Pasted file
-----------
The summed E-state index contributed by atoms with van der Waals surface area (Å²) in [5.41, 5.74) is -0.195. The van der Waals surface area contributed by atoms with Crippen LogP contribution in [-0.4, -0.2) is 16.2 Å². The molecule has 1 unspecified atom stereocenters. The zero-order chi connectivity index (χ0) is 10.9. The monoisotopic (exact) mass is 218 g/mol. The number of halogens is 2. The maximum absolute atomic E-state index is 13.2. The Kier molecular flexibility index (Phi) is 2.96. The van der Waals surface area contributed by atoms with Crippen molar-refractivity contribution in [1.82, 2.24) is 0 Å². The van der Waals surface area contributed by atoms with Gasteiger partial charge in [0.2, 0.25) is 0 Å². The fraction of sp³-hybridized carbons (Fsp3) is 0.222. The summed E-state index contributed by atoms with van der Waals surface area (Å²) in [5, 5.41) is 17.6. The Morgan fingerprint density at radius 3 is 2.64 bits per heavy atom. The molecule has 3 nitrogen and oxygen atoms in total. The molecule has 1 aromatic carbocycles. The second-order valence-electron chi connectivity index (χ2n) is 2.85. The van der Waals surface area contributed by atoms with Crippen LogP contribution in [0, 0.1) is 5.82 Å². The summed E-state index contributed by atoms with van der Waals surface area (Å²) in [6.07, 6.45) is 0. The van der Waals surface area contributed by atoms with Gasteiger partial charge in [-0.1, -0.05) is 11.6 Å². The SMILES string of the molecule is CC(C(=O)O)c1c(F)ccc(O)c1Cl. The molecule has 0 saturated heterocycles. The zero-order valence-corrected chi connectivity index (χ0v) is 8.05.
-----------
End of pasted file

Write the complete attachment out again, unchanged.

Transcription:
The summed E-state index contributed by atoms with van der Waals surface area (Å²) in [5.41, 5.74) is -0.195. The van der Waals surface area contributed by atoms with Crippen LogP contribution in [-0.4, -0.2) is 16.2 Å². The molecule has 1 unspecified atom stereocenters. The zero-order chi connectivity index (χ0) is 10.9. The monoisotopic (exact) mass is 218 g/mol. The number of halogens is 2. The maximum absolute atomic E-state index is 13.2. The Kier molecular flexibility index (Phi) is 2.96. The van der Waals surface area contributed by atoms with Crippen molar-refractivity contribution in [1.82, 2.24) is 0 Å². The van der Waals surface area contributed by atoms with Gasteiger partial charge in [0.2, 0.25) is 0 Å². The fraction of sp³-hybridized carbons (Fsp3) is 0.222. The summed E-state index contributed by atoms with van der Waals surface area (Å²) in [5, 5.41) is 17.6. The Morgan fingerprint density at radius 3 is 2.64 bits per heavy atom. The molecule has 3 nitrogen and oxygen atoms in total. The molecule has 1 aromatic carbocycles. The second-order valence-electron chi connectivity index (χ2n) is 2.85. The van der Waals surface area contributed by atoms with Crippen LogP contribution in [0, 0.1) is 5.82 Å². The summed E-state index contributed by atoms with van der Waals surface area (Å²) in [6.07, 6.45) is 0. The van der Waals surface area contributed by atoms with Gasteiger partial charge in [-0.1, -0.05) is 11.6 Å². The SMILES string of the molecule is CC(C(=O)O)c1c(F)ccc(O)c1Cl. The molecule has 0 saturated heterocycles. The zero-order valence-corrected chi connectivity index (χ0v) is 8.05.